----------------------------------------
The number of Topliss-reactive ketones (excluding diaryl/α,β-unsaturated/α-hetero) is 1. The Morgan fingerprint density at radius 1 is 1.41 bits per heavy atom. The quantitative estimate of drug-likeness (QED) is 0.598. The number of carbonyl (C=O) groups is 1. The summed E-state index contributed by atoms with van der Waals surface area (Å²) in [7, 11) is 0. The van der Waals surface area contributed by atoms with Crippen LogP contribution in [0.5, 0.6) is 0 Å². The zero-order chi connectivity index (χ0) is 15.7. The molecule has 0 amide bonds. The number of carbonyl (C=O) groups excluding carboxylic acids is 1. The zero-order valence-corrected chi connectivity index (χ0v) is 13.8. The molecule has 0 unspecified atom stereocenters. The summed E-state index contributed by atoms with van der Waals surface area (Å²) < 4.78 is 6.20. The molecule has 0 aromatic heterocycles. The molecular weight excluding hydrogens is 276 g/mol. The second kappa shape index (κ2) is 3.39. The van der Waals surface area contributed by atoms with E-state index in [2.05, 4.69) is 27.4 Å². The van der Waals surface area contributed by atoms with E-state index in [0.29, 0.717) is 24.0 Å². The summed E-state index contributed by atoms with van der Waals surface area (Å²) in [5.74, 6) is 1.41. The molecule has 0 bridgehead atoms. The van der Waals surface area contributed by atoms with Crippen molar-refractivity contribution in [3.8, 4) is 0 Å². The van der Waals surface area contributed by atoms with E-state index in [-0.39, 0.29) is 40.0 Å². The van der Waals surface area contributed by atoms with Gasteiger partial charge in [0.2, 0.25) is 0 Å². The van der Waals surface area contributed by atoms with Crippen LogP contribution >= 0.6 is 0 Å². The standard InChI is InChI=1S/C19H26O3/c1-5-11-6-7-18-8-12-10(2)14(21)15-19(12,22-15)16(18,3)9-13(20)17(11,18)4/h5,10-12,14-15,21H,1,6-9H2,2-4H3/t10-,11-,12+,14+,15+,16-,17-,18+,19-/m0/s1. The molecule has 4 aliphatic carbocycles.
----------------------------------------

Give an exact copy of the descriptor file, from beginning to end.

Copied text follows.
The number of Topliss-reactive ketones (excluding diaryl/α,β-unsaturated/α-hetero) is 1. The Morgan fingerprint density at radius 1 is 1.41 bits per heavy atom. The quantitative estimate of drug-likeness (QED) is 0.598. The number of carbonyl (C=O) groups is 1. The summed E-state index contributed by atoms with van der Waals surface area (Å²) in [7, 11) is 0. The van der Waals surface area contributed by atoms with Crippen LogP contribution in [0.5, 0.6) is 0 Å². The zero-order chi connectivity index (χ0) is 15.7. The molecule has 0 amide bonds. The number of carbonyl (C=O) groups excluding carboxylic acids is 1. The zero-order valence-corrected chi connectivity index (χ0v) is 13.8. The molecule has 0 unspecified atom stereocenters. The summed E-state index contributed by atoms with van der Waals surface area (Å²) < 4.78 is 6.20. The molecule has 0 aromatic heterocycles. The molecular weight excluding hydrogens is 276 g/mol. The second kappa shape index (κ2) is 3.39. The van der Waals surface area contributed by atoms with E-state index in [2.05, 4.69) is 27.4 Å². The van der Waals surface area contributed by atoms with E-state index in [0.29, 0.717) is 24.0 Å². The summed E-state index contributed by atoms with van der Waals surface area (Å²) in [5.74, 6) is 1.41. The molecule has 0 bridgehead atoms. The van der Waals surface area contributed by atoms with Crippen molar-refractivity contribution in [3.8, 4) is 0 Å². The van der Waals surface area contributed by atoms with E-state index in [-0.39, 0.29) is 40.0 Å². The van der Waals surface area contributed by atoms with Gasteiger partial charge in [0.2, 0.25) is 0 Å². The van der Waals surface area contributed by atoms with Crippen LogP contribution >= 0.6 is 0 Å². The standard InChI is InChI=1S/C19H26O3/c1-5-11-6-7-18-8-12-10(2)14(21)15-19(12,22-15)16(18,3)9-13(20)17(11,18)4/h5,10-12,14-15,21H,1,6-9H2,2-4H3/t10-,11-,12+,14+,15+,16-,17-,18+,19-/m0/s1. The molecule has 4 aliphatic carbocycles.